When A Runner Presents With Painful Plantar Lesions
- Volume 23 - Issue 10 - October 2010
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A 44-year-old competitive runner presented with a history of painful lesions on the plantar aspect of both feet. He stated that the problem initially began with the presence of a single lesion. He denied any history of trauma to the area and indicated that there has never been any bleeding from the site. Further lesions developed and they started to cause some discomfort while he was running.
After discussing his problem with one of his running partners, the patient started treating the lesions as plantar warts by applying a topical over-the-counter medication. This did provide some relief as the medication would seem to soften the lesions and the firm callus would fall off. As he continued to run and increase his mileage training for a marathon, he noticed the lesions had become larger.
He consulted his primary care physician, who agreed with his diagnosis of plantar warts and started treatment with liquid nitrogen. Again, the patient experienced some relief but this was short lived. Further attempts to eradicate the lesions with a stronger topical salicylic acid again failed.
The patient stated that after several weeks of treatment, which often affected his ability to continue running, he stopped seeing his physician. The lesions would seem to reach a point where they would become problematic and he would apply a corn remover or scrape them away for relief. He says he was always careful to wear flip-flops around the locker room and the shower at the fitness center.
The patient was fit and related no underlying medical concerns. He stated that he was a non-smoker and occasionally drank red wine. He denied any use of illegal drugs or a history of sexually transmitted disease.
The neurovascular examination was normal. The orthopedic examination was also non-contributory. Upon close inspection of the plantar aspect of both feet, I noted multiple well demarcated, hyperkeratotic nodules on the weightbearing areas beneath the second and fourth metatarsal heads of the right foot, and the third metatarsal head on the left foot. The lesions varied in size from 1 mm to 3 mm in diameter.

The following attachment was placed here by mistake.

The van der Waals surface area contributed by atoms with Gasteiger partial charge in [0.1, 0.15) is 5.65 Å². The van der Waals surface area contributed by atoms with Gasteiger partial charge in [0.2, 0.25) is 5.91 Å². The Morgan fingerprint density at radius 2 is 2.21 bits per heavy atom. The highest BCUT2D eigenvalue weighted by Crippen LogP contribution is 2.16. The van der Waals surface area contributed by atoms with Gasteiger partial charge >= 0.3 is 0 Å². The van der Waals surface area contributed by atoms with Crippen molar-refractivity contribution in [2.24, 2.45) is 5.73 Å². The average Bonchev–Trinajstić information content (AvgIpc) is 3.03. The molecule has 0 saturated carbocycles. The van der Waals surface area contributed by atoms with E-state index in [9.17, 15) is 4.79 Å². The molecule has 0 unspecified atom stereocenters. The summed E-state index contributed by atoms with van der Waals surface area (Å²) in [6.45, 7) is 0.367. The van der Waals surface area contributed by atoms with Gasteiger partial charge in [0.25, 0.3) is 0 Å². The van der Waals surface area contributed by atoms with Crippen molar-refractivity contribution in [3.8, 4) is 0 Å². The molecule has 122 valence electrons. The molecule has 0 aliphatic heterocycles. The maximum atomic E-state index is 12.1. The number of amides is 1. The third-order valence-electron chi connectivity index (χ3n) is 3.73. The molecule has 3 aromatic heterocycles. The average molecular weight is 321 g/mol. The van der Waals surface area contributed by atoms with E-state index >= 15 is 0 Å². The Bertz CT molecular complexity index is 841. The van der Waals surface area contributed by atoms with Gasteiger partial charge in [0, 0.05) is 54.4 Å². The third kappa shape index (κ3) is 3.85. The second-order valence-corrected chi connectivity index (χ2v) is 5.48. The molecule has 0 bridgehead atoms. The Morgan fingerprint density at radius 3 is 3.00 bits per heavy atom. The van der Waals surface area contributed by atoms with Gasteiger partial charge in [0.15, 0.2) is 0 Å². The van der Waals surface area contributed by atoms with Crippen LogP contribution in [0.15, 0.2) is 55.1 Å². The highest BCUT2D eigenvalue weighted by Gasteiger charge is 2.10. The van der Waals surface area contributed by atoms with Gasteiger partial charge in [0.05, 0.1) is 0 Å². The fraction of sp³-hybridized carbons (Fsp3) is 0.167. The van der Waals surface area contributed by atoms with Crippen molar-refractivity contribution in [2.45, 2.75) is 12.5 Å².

The lesions also demonstrated a white or white-yellow discoloration. There was pain with side-to-side compression of the lesions. Examination of the lesions under magnification revealed the presence of skin striations within the lesions.
Further examination did not reveal any lesions on the skin around the scalp, the palmar surface of the hands, or the flexor and extensor surfaces of the elbows and knees. The oral cavity was likewise devoid of any form of plaques or lesions.
Key Questions To Consider
1. What are the characteristics of the lesions of this disease?
2. What is the most likely diagnosis?
3. What is your differential diagnosis?
4. What does the histologic examination reveal?
5. What is the best course of treatment?
Answering The Key Diagnostic Questions
1. The lesions are characterized by an area of hyperkeratotic tissue with a central nucleated core with a white or yellow-white appearance. There is tenderness with side-to-side compression of the lesion.
2. Porokeratosis plantaris discreta
3. Differential diagnoses include plantar verrucae, intractable plantar keratosis, arsenical keratosis, pyogenic granuloma and eccrine poroma.
4. The histologic exam shows a cornoid lamella and transepidermal elimination of blood vessels and collagen fibers.
5. Treatment includes debridement of the lesion, offloading and salicylic acid 40%. Other options are intralesional injection therapy and cryosurgery.